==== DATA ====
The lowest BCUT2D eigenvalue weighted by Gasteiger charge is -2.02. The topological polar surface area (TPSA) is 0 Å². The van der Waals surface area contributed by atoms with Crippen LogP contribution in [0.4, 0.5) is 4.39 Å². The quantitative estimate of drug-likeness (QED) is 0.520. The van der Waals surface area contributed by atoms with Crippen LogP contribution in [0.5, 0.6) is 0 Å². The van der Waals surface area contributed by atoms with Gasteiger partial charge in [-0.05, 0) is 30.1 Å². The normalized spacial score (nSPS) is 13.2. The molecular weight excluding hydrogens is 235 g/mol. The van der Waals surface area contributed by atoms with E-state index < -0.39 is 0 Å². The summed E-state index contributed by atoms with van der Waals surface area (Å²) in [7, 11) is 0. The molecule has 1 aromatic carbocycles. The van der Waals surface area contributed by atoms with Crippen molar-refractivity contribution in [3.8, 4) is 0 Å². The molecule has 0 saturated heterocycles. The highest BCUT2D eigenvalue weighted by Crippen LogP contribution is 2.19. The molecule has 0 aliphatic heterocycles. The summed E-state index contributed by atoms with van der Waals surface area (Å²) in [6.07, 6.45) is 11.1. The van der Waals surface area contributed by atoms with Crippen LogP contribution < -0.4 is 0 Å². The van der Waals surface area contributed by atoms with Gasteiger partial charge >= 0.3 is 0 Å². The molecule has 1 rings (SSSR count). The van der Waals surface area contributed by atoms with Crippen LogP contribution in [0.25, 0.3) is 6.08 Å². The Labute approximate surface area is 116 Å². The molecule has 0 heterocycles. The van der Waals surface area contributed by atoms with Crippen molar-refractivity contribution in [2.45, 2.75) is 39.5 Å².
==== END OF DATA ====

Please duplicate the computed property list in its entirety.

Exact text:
The lowest BCUT2D eigenvalue weighted by Gasteiger charge is -2.02. The topological polar surface area (TPSA) is 0 Å². The van der Waals surface area contributed by atoms with Crippen LogP contribution in [0.4, 0.5) is 4.39 Å². The quantitative estimate of drug-likeness (QED) is 0.520. The van der Waals surface area contributed by atoms with Crippen LogP contribution in [0.5, 0.6) is 0 Å². The van der Waals surface area contributed by atoms with Gasteiger partial charge in [-0.05, 0) is 30.1 Å². The normalized spacial score (nSPS) is 13.2. The molecular weight excluding hydrogens is 235 g/mol. The van der Waals surface area contributed by atoms with E-state index < -0.39 is 0 Å². The summed E-state index contributed by atoms with van der Waals surface area (Å²) in [7, 11) is 0. The molecule has 1 aromatic carbocycles. The van der Waals surface area contributed by atoms with Crippen molar-refractivity contribution in [3.8, 4) is 0 Å². The molecule has 0 saturated heterocycles. The highest BCUT2D eigenvalue weighted by Crippen LogP contribution is 2.19. The molecule has 0 aliphatic heterocycles. The summed E-state index contributed by atoms with van der Waals surface area (Å²) in [6.07, 6.45) is 11.1. The van der Waals surface area contributed by atoms with Crippen LogP contribution < -0.4 is 0 Å². The van der Waals surface area contributed by atoms with Gasteiger partial charge >= 0.3 is 0 Å². The molecule has 1 rings (SSSR count). The van der Waals surface area contributed by atoms with Crippen LogP contribution in [0.25, 0.3) is 6.08 Å². The Labute approximate surface area is 116 Å². The molecule has 0 heterocycles. The van der Waals surface area contributed by atoms with Crippen molar-refractivity contribution in [2.45, 2.75) is 39.5 Å².